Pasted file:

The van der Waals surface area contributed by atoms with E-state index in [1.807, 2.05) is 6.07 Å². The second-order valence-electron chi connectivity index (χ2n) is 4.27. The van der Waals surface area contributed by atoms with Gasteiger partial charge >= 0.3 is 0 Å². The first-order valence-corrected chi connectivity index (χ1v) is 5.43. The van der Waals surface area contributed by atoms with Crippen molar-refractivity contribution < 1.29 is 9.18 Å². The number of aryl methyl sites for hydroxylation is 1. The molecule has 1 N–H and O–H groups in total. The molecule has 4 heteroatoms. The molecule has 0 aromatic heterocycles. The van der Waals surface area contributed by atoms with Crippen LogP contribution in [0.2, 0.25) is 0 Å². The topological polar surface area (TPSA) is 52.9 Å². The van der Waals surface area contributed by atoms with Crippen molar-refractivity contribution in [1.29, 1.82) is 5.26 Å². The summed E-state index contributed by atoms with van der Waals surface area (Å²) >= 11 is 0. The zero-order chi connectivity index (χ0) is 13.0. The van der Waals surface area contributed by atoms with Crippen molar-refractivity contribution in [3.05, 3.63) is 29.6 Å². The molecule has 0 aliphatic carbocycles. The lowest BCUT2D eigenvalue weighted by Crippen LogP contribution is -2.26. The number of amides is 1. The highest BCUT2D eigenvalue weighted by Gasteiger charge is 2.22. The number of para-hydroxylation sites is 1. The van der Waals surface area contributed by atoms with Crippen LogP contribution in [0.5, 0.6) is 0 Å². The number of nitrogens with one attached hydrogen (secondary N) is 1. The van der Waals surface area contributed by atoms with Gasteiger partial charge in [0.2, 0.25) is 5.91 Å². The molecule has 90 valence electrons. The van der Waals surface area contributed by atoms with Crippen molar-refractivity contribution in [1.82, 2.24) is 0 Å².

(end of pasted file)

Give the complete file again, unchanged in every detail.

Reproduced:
The van der Waals surface area contributed by atoms with E-state index in [1.807, 2.05) is 6.07 Å². The second-order valence-electron chi connectivity index (χ2n) is 4.27. The van der Waals surface area contributed by atoms with Gasteiger partial charge >= 0.3 is 0 Å². The first-order valence-corrected chi connectivity index (χ1v) is 5.43. The van der Waals surface area contributed by atoms with Crippen molar-refractivity contribution < 1.29 is 9.18 Å². The number of aryl methyl sites for hydroxylation is 1. The molecule has 1 N–H and O–H groups in total. The molecule has 4 heteroatoms. The molecule has 0 aromatic heterocycles. The van der Waals surface area contributed by atoms with Crippen LogP contribution in [0.2, 0.25) is 0 Å². The topological polar surface area (TPSA) is 52.9 Å². The van der Waals surface area contributed by atoms with Crippen molar-refractivity contribution in [1.29, 1.82) is 5.26 Å². The summed E-state index contributed by atoms with van der Waals surface area (Å²) >= 11 is 0. The zero-order chi connectivity index (χ0) is 13.0. The van der Waals surface area contributed by atoms with Crippen molar-refractivity contribution in [3.05, 3.63) is 29.6 Å². The molecule has 0 aliphatic carbocycles. The lowest BCUT2D eigenvalue weighted by Crippen LogP contribution is -2.26. The number of amides is 1. The highest BCUT2D eigenvalue weighted by Gasteiger charge is 2.22. The number of para-hydroxylation sites is 1. The van der Waals surface area contributed by atoms with Crippen LogP contribution in [0.5, 0.6) is 0 Å². The number of nitrogens with one attached hydrogen (secondary N) is 1. The van der Waals surface area contributed by atoms with Gasteiger partial charge in [0.2, 0.25) is 5.91 Å². The molecule has 90 valence electrons. The van der Waals surface area contributed by atoms with Crippen molar-refractivity contribution in [1.82, 2.24) is 0 Å².